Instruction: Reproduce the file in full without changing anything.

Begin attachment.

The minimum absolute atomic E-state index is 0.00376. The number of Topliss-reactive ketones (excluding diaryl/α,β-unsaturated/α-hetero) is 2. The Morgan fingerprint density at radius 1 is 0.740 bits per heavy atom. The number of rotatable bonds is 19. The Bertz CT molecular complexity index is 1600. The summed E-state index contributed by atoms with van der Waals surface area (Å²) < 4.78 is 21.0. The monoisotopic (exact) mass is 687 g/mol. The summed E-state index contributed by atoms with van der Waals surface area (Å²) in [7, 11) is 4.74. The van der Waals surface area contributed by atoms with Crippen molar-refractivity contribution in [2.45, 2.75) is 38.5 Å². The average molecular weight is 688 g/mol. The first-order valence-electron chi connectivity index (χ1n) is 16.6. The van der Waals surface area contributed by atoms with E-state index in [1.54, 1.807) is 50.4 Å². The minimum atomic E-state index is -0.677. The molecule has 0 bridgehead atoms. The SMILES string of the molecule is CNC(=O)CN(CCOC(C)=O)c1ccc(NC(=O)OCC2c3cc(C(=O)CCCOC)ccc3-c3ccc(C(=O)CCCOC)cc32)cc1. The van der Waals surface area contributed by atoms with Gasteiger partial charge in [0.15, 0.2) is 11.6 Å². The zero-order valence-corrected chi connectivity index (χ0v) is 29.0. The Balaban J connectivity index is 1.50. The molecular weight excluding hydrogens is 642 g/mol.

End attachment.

The minimum absolute atomic E-state index is 0.00376. The number of Topliss-reactive ketones (excluding diaryl/α,β-unsaturated/α-hetero) is 2. The Morgan fingerprint density at radius 1 is 0.740 bits per heavy atom. The number of rotatable bonds is 19. The Bertz CT molecular complexity index is 1600. The summed E-state index contributed by atoms with van der Waals surface area (Å²) < 4.78 is 21.0. The monoisotopic (exact) mass is 687 g/mol. The summed E-state index contributed by atoms with van der Waals surface area (Å²) in [7, 11) is 4.74. The van der Waals surface area contributed by atoms with Crippen molar-refractivity contribution in [2.45, 2.75) is 38.5 Å². The average molecular weight is 688 g/mol. The first-order valence-electron chi connectivity index (χ1n) is 16.6. The van der Waals surface area contributed by atoms with E-state index in [1.54, 1.807) is 50.4 Å². The minimum atomic E-state index is -0.677. The molecule has 0 bridgehead atoms. The SMILES string of the molecule is CNC(=O)CN(CCOC(C)=O)c1ccc(NC(=O)OCC2c3cc(C(=O)CCCOC)ccc3-c3ccc(C(=O)CCCOC)cc32)cc1. The van der Waals surface area contributed by atoms with Gasteiger partial charge in [0.15, 0.2) is 11.6 Å². The zero-order valence-corrected chi connectivity index (χ0v) is 29.0. The Balaban J connectivity index is 1.50. The molecular weight excluding hydrogens is 642 g/mol.